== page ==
Addiction genuinely does not care who you are, where you are from, who your family is or where you went to school. Anyone and everyone has the potential to become addicted to something. It may begin as a way to blot something out, to fit in, or just for ‘fun’. The road is really very smooth to get onto once you start.
There is a terrible snobbery about what people are addicted to. Somehow having an addiction to an acceptable substance like wine is much more tolerable (unless the drinker is on a park bench swigging it) than someone who has a heroin addiction. However, there are plenty of people who are outwardly functioning and respectable using opiates. The perceptions that people have drive the way addicts are treated.
Alcohol took away too many years of my life, too many relationships and almost my children. Being an alcoholic is like being completely blind to what is going on around you. Nothing and no one matters except making sure there is enough drink to keep you going. The pain my eldest daughter went through watching her mother trying to kill herself through drink was huge. The excuses I made for not being there for her were pitiful. I feel blessed every day to have her forgiveness.
When you give up alcohol, people are usually horrified and believe that you will become the dullest most uninspiring person in the world. The sentence ‘I can give up, I just don’t want to’ is uttered a hundred times a week to the ex-drinker. Alcohol is such a tolerated drug that rarely can people see how incredibly dangerous it is with the word alcoholic having been used to describe someone with no hope at all, but there are plenty of alcoholics hiding behind smart front doors in respectable areas. The reality is that drinking hides and distorts the real person. I am now who I should have been for all those years.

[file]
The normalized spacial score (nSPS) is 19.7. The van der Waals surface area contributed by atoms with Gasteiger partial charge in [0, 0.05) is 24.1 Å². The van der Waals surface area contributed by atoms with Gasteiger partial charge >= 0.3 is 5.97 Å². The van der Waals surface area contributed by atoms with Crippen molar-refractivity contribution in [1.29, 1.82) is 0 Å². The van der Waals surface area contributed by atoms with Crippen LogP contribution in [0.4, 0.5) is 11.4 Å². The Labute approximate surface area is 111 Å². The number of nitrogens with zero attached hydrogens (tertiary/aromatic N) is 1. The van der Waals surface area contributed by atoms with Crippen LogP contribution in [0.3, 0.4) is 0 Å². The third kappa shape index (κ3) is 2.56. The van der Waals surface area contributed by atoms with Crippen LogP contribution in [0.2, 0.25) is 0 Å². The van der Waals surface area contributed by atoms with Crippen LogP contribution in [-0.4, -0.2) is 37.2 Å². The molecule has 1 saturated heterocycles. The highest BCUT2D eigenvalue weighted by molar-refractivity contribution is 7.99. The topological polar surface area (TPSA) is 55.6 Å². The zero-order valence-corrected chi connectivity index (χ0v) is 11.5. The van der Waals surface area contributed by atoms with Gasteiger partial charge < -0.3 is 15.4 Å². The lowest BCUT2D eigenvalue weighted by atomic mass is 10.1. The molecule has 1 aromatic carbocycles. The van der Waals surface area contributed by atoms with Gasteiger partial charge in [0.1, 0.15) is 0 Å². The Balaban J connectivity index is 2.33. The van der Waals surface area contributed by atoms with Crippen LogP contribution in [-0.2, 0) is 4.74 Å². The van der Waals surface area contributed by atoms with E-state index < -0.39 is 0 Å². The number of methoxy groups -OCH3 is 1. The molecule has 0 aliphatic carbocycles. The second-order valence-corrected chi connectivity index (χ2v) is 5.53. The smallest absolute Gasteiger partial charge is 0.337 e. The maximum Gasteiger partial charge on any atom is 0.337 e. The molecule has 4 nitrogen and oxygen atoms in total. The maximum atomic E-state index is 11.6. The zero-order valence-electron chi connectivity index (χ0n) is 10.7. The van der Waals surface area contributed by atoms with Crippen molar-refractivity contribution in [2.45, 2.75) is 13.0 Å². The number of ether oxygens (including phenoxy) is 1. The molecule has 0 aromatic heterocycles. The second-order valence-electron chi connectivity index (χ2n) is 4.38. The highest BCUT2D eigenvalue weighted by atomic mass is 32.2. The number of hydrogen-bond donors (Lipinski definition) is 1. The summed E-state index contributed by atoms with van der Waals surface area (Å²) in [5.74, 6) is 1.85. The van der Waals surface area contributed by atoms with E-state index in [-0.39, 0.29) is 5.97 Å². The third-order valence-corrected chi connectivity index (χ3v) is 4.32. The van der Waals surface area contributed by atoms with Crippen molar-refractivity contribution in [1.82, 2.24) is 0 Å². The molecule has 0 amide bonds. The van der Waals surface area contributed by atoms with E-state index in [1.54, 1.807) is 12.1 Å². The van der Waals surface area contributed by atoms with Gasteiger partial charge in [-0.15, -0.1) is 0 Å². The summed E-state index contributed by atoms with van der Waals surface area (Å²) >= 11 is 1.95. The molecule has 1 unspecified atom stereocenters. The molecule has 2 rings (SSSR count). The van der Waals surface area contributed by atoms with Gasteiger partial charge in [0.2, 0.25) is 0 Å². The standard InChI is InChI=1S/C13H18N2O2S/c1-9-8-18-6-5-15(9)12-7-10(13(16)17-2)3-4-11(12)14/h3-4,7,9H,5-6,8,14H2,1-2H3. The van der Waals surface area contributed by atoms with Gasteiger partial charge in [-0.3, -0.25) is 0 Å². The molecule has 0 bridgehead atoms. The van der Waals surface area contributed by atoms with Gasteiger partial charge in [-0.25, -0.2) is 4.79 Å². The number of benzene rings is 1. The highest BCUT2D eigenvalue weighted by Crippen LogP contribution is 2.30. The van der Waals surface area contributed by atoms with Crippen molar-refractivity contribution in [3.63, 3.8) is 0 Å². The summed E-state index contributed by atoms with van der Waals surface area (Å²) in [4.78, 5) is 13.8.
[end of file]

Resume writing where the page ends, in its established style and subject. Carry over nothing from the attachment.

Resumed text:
There is nowhere near enough help for those who want to escape their addictions. £162m has been cut from drug and alcohol treatment budgets in England since 2013/14. This means that those who do want to get help for their addictions will find it almost impossible to get an inpatient detox or regular visits from addictions workers. I was lucky - I had a strong loving family around me who saw me through it. Those I work with are not always so lucky. It’s an epidemic which really isn’t going to go away and the sooner the root cause is identified and treated, the less harm will be done.
About Sarah Colwell
Sarah began drinking at the age of 16. She’s now 55 and has been sober for the last six years. She works with ex-homeless and vulnerably housed people, many of whom have drink or drug addictions or issues. She previously ran a volunteer centre and worked in pubs. She also reviews plays and shows for local radio and has been known to write for local magazines. You can follow Sarah on Twitter and read her blog here.